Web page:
About the Event
We are witnessing a fundamental shift in the computing landscape in recent years as much of the world's application workloads move to massive "cloud" data centers. These data centers enable the services we rely on daily, such as web search, social networking, and Internet commerce. They also require huge investments to deploy and operate. This has spurred significant interest in the industry and the research community in innovation for data centers, and in particular, for data center networks.
A crucial feature of a data center network is its transport mechanism: the method by which data is transferred from one server to another. Ideally, this should occur at the highest possible rate and with the lowest possible latency. But there is an inherent tension between these requirements, especially with today's state-of-the-art Transmission Control Protocol (TCP) in data centers. In this talk, I will present three data center transport designs with increasing levels of sophistication. First, I will describe Data Center TCP (DCTCP), a new congestion control algorithm for data centers that is now shipping with Windows Server 2012. DCTCP uses a simple modification to the TCP algorithm to achieve full throughput while reducing queueing latency in the switches by ~10x compared to TCP. I will present a control-theoretic analysis of DCTCP's control loop. I will then discuss HULL, an architecture that builds on DCTCP to deliver near-zero fabric latency: only propagation and switching latency, no queueing. Finally, I will describe pFabric, a minimalistic design that leverages application-level hints and very simple switch mechanisms to achieve near theoretically optimal scheduling of flows in the data center fabric.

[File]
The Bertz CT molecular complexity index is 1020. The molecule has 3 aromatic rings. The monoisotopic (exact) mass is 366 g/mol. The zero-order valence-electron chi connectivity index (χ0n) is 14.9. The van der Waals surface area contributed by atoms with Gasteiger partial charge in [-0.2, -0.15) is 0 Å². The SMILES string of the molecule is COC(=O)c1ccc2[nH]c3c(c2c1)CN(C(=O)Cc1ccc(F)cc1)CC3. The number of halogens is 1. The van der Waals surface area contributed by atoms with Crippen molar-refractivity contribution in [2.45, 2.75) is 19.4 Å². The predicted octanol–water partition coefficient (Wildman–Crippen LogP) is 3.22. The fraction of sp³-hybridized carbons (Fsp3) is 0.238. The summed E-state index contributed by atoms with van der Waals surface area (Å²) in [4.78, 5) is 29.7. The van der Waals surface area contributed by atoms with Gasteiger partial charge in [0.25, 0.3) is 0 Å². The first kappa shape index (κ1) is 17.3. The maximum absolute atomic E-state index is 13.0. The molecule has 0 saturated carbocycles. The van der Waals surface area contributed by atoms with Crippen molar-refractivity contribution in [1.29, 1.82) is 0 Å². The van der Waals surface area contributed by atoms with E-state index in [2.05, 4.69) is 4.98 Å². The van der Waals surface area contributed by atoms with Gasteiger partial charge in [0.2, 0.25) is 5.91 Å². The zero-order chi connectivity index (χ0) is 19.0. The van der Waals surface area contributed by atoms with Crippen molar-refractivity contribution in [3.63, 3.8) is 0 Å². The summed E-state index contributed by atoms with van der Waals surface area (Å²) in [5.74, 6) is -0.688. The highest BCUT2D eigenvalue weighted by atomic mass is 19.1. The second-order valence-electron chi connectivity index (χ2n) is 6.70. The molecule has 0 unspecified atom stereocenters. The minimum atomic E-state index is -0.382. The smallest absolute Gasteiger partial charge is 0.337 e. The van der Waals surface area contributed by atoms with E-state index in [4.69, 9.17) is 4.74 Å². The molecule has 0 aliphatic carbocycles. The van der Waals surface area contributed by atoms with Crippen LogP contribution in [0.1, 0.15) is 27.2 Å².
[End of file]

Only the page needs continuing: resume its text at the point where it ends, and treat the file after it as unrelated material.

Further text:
Mohammad Alizadeh is a Researcher at Insieme Networks (recently acquired by Cisco Systems). He received his Ph.D. in Electrical Engineering from Stanford University where he was advised by Balaji Prabhakar. Before that, he completed his undergraduate degree in Electrical Engineering at Sharif University of Technology. His research interests are broadly in networked systems, data center networking, and cloud computing. His dissertation work focused on designing high performance data center transport mechanisms. His research has garnered significant industry interest: the DCTCP algorithm has been implemented in Windows Server 2012; the QCN congestion control algorithm has been standardized as the IEEE 802.1Qau standard; and most recently, the CONGA adaptive load balancing mechanism has been implemented in Cisco's new flagship Application Centric Infrastructure products. Mohammad is a recipient of a Stanford Electrical Engineering Departmental Fellowship, the Caroline and Fabian Pease Stanford Graduate Fellowship, and the Numerical Technologies Inc. Prize and Fellowship.